welcome guest
login or register

A night out

This week I've been back to my ordinary working schedule. Customers for massage, some coding for the mill, one day off for my house renovation. And, planning for UrW while driving to customers. On Friday after the work I returned home at 9 pm, feeling slightly tired. I knew that typically I would browse the internet for a while, listen to some music and collapse to bed, to sleep long enjoying the idle Saturday morning to come. Nothing wrong with that, but this time I decided to take an another approach. So, on Friday night I packed my stuff and walked down to the lakeside woods.

I had a led light, as otherwise it would've been hard to find my way in the darkness. Soon I found the place which has been my favourite for this year. I set up a hammock in between two trees. I placed a sleeping bag in the hammock. Wearing full winter gear I slid into the sleeping bag. The temperature was slightly below freezing, the air was fresh and clear, and it was all silent. Laying on my back, watching the sky I could see the trees as dark silhouettes against the starry sky. Luxury! I remember when I was still living in a city, I often went out into the nearby woods - but it was never completely silent, one could always hear the city humming in the background, the trucks driving up and down the highway. But here the silence is as deep as the sky - it feels somehow infinite, awesome, relaxing and comforting. All the man-made noise gone, the real silence feels like the fabric of nature itself. For me, listening to the silence helps to feel more connected to the bare essential basics of life and existence.

Breathing the fresh air I didn't feel that tired any more. Instead of deep sleep I floated in some kind of half-awake / half-asleep state. Until I felt myself fully awake, although the world was still dark and silent. I tried to stay still for a moment, hoping to just fall asleep - but instead I started to feel slightly chilly. So I decided to get up for a while. I started a fire, and grilled two sausages for a night-time meal. I sat in the warmth of the fire, watching the sky. There was an occasional shooting star, The Big Dipper hanged overhead, being merrily tilted. The fire went out and I climbed back to the hammock and into the sleeping bag. And fell asleep almost instantly.

The next time I woke up it was morning twilight, and there was a little bird singing in the distance. I re-started the fire and cooked coffee. I enjoyed the early morning coffee with two sandwiches. After an unhurried breakfast I packed my stuff and placed them next to a tree. I took the ice-fishing equipment I had brought, and headed out to the lake. The snow is almost all gone, but the lake is still all frozen over. But since it has been several warm sunny days, I couldn't know for sure how thick the ice is. So I decided to go safe and walked right next to the shoreline. When I reached my intended destination, I went bit further out and made a hole in the ice. The ice was still surprisingly thick, but I could see that the structure was not that solid any more. It was something like 30 cm, and I could tell that the top half of it has been almost slush-like. But the freezing night-time temperature had frozen it back to more solid state, so early in the morning it should be safe to walk almost anywhere.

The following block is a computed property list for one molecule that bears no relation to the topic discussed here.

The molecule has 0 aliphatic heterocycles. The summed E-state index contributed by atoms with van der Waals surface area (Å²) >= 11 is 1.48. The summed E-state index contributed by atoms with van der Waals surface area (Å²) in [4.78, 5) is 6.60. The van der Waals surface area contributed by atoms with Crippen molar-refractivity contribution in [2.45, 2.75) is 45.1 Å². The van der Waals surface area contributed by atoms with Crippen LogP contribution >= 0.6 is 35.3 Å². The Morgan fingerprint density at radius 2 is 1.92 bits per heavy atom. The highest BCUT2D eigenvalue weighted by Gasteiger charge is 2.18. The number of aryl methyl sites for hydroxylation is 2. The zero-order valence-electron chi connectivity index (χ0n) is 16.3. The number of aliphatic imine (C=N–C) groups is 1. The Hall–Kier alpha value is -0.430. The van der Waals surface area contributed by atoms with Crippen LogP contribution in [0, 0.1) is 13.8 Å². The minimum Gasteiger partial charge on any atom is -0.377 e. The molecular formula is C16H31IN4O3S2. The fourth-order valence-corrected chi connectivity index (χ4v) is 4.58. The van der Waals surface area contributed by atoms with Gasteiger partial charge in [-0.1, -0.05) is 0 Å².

Earlier in the week one of my customers said that some years they have had great success with ice-fishing perch in mid-April, when they start to gather near their spawning places. So, they come to shallow waters, and they are busy eating to boost up their energies before the active spawning time begins. So I had chosen an area which could meet those requirements - a semi-shallow region in between the deeper lake basin and the shallow bay waters. Scattered around the lake there were about half a dozen of swans. They had chosen spots which are the first ones to catch the early morning sunlight - ie. they were on the opposite bank of the main lake, and I was on the East, which was still in the shadows. There was no luck with the fish, hole by hole I moved around in a big semi-circle trying different spots on the same area. Slowly the sun climbed higher, and the swans were calling at each other. One pair of swans took off, flying low, apparently heading to the river which is already free of ice. A pair after a pair the swans flew away. There was a woodpecker drumming a tree. And a lone little bird singing with a beautiful melody - I couldn't tell the species, the melody wasn't instantly familiar to me. But no luck with the fish.

The sun climbed above the treetops, and I enjoyed the warm sunlight on my face. I thought to myself that this is very likely the last time for this spring when I dare to go out on the ice. So, since I'm already here, maybe I should try an another spot - the one near a small skerry, which was where I caught fish the last time. I was slightly worried about the ice, but decided to walk carefully. When I was getting closer to the skerry I noticed that the structure of the ice was a bit different; there were bigger areas with a lot of small cracks. Now it was still frozen, but I was slightly worried that what happens after one or two more hours of sunlight - if the cracks melt, it means that even though the ice is still 30 cm thick, it will be separate palm-sized pieces packed next to each other. And that kind of ice won't support a weight of a human - I didn't want to risk finding myself swimming in a mixture of slush and ice-cubes. So, I made one hole right there - no luck. I decided not to go further and not to spend more time there, as every fifteen minutes of sunlight contributes towards weakening of the ice.